Spina bifida is the most common permanently disabling birth defect in the United States and requires complex and long-term medical care. Enhanced understanding of care practices of spina bifida programs and about health outcomes will improve outcomes and quality of life experiences for persons living with spina bifida. Evidence from other complex and chronic conditions has shown that a National Patient Registry allows for comparison of outcome data among care centers and identification of strategies to improve outcomes. Assessment by the Spina Bifida Association in collaboration with other groups identified need for a national infrastructure to support clinical research and a systematic approach to improving quality of care for people with spina bifida. This project will facilitate continued development and implementation of a national patient registry. OHSU has a long history of addressing systems of care for people with spina bifida, and this project builds on experience that includes systematic collection and evaluation of clinical data. This project contributes to building the clinical evidence base about current health practices in spina bifida care and health outcomes;this evidence is needed to aid development of national standards of care for people with spina bifida that can be applied to reduce disparities and improve health outcomes across clinics, populations and regions of the US. The primary objective of this application is to extend participation in the National Spina Bifida Registry Longitudinal Data Collection and Evaluation project via utilization of the standardized registry tool to collect data from patients with spina bifida. A complete source for spina bifida patient data will make it possible to compare treatments and outcomes of populations and identify areas for future research to guide best clinical practices and improve the lives of persons living with spina bifida. Continued participation in the project will emphasize three related specific aims. First, we will continue to collect and share specific registry information on at least 125 patients with spina bifida annually. Second, we will evaluate the use of registry information for specific programmatic clinical quality improvement projects. After testing the utility of registry information for informing clinical improvement projects at OHSU, we will develop a manual that details how other clinics may use registry information to inform these types of projects. Finally, to improve sustainability of collecting and sharing registry information, we will test methods of integrating the documentation of this information into routine clinical practice within OHSU's legacy electronic medical records. Further, we will explore methods of electronically extracting registry information from the electronic medical record.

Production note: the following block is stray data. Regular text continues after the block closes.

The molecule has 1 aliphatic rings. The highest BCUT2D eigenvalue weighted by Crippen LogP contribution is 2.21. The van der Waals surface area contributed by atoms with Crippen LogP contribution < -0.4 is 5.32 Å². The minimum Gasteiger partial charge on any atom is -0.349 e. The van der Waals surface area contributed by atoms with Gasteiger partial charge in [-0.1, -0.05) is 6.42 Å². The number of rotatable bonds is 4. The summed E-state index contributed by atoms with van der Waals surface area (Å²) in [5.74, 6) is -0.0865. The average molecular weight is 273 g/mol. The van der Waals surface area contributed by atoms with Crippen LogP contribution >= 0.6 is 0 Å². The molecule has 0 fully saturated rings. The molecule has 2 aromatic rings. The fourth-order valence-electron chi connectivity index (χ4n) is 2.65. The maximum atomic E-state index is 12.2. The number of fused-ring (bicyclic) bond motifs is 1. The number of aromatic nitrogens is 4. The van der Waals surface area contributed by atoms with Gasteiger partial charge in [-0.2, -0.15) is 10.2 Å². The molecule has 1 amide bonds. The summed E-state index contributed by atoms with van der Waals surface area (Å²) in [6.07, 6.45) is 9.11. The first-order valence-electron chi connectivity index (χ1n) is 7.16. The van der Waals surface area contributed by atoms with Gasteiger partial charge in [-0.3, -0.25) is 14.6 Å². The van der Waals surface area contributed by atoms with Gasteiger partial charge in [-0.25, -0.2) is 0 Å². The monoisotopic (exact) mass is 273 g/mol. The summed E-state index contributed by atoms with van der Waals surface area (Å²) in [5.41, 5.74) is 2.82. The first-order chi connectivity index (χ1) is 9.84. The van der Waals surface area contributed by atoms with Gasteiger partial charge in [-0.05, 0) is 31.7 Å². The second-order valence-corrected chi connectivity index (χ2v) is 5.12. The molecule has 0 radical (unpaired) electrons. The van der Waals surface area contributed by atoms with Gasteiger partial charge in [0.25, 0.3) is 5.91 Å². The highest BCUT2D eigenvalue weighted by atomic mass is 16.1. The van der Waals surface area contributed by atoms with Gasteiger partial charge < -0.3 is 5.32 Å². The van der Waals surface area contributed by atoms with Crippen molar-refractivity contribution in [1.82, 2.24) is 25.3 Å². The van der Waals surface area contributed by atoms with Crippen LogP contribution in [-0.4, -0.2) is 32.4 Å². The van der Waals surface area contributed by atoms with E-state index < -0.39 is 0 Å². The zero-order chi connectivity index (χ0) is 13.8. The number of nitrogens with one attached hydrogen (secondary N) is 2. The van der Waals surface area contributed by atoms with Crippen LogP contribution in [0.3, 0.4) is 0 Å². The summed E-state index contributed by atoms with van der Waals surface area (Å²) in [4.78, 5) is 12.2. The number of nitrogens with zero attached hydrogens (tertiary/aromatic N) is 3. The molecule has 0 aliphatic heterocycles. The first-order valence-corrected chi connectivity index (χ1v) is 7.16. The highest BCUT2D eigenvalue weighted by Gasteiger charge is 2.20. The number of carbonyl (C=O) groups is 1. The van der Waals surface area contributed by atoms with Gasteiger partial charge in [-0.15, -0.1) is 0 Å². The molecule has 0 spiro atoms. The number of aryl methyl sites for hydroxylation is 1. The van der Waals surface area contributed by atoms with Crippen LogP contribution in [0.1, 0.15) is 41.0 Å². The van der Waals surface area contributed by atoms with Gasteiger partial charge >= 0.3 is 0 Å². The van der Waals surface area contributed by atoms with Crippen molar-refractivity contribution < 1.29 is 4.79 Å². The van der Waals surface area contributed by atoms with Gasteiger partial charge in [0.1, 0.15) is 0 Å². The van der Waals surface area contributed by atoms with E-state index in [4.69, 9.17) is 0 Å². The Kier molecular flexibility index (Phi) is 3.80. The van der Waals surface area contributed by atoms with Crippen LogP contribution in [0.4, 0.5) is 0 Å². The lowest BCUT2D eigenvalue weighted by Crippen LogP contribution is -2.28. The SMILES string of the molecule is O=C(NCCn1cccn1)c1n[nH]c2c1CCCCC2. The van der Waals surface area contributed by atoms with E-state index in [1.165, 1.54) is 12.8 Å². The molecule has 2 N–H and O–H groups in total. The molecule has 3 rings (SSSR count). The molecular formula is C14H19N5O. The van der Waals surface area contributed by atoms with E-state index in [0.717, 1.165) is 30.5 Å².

The proposed project involves continued involvement in the National Spina Bifida Registry Longitudinal Data Collection Project by continuing to collect registry information on at least 125 patients with Spina Bifida annually and sharing that information with the CDC. Additionally, we will pilot the use of registry data for clinical quality improvement projects, and will develop a guideline manual for this process for potential distribution to other registry sites. Finally, we will continue to implement strategies to integrate documentation of registry data during standard clinical practice, and will evaluate methods of electronic extraction of these data.